Top 10 Tiger Shark Facts

Author By: Jamie Finch on 13 Mar, 2018

The very word ‘shark’ often evokes enough fear for many people to stay out of the water. Reports of attacks are widespread, and nobody wants to be bitten by such a powerful set of jaws. Most of the time, though, sharks are pretty much harmless to us. They don’t consider us to be prey and they have little interest in us otherwise. Some species, however, are more dangerous than others. Among the most dangerous of all is the imposing tiger shark.

Tiger sharks are very large and powerful creatures, capable of causing a great deal of damage in a single bite. They have a frightening reputation and are considered to be the 2nd most dangerous shark species on the planet, second only to the infamous great white. Despite this, their reputation is still somewhat exaggerated and they are not as likely to attack as some would have you believe. In fact, the chances of you being attacked are really very low indeed.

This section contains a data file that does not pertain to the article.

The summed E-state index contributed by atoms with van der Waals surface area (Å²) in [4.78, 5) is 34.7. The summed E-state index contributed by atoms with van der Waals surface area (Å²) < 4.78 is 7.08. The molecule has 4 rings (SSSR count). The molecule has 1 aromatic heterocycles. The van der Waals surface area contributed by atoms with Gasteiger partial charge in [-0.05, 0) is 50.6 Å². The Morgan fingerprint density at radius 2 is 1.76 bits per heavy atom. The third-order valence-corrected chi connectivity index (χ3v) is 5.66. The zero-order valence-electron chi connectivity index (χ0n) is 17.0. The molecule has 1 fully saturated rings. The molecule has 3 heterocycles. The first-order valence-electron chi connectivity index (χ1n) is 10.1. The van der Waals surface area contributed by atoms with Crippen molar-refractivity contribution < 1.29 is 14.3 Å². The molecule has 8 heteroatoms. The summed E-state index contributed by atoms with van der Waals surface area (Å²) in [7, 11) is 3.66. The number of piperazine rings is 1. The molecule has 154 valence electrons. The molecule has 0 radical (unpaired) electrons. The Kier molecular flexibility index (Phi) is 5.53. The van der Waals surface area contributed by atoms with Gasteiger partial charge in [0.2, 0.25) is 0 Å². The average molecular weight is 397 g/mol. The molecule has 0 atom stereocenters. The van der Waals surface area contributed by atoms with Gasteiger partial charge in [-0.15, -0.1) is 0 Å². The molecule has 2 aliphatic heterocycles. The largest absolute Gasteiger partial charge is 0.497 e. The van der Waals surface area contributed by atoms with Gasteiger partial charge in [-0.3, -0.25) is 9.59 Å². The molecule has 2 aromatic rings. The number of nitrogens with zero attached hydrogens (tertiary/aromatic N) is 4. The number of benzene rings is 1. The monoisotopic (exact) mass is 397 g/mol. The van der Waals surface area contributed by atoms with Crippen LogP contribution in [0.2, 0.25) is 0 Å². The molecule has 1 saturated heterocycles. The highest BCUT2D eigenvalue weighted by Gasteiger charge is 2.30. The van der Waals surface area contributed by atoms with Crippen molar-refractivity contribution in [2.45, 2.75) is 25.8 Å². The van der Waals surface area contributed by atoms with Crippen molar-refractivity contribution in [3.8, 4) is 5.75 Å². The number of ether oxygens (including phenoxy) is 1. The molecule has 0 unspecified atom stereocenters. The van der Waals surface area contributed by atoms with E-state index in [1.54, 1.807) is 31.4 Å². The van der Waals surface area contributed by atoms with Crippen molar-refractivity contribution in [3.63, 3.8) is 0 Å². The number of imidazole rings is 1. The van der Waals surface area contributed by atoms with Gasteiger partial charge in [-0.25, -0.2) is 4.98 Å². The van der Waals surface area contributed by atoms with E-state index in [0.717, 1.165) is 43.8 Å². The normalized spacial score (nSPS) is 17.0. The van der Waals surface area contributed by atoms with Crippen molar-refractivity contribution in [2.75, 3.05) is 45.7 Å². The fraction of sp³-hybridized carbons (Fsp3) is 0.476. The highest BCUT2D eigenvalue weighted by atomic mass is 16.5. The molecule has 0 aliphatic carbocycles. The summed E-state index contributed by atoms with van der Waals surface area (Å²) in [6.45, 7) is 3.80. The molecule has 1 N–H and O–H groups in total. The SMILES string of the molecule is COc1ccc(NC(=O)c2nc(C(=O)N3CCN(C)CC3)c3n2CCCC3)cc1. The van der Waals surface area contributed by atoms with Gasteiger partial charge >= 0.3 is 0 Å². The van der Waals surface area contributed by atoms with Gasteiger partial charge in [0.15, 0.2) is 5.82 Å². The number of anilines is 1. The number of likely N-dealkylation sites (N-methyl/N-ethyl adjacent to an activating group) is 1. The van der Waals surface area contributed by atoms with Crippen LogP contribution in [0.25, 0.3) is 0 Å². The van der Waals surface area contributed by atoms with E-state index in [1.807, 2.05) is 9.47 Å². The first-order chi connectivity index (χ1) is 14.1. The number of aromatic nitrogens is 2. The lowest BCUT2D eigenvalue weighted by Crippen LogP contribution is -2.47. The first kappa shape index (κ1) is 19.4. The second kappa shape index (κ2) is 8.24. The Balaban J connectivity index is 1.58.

These powerful creatures live fascinating lives and we are still learning more about them as we continue to study them. The more we learn, the more amazing facts we discover about them.

Tiger Shark Fact #10: Named for Their Stripes

The tiger shark gets its name for the stripes that are on the top and sides of its body. While they are most clearly visible in young sharks, they fade as the shark ages, but still remain visible to some degree. These help to break up the shark’s outline, making it difficult to spot, in much the same way the stripes work on the tigers we find on land. This camouflage helps to protect young, small sharks from becoming a meal for another animal. It also helps with hunting as it makes it easier for them to sneak up on prey unnoticed.

They also have different colors on top and below, which further helps to provide camouflage. The top side of their bodies are dark, which helps to make them difficult to spot when looking down from above. When underneath the shark, the light markings on their underside help it to blend in because of the brightness from the sunlight above.

Tiger Shark

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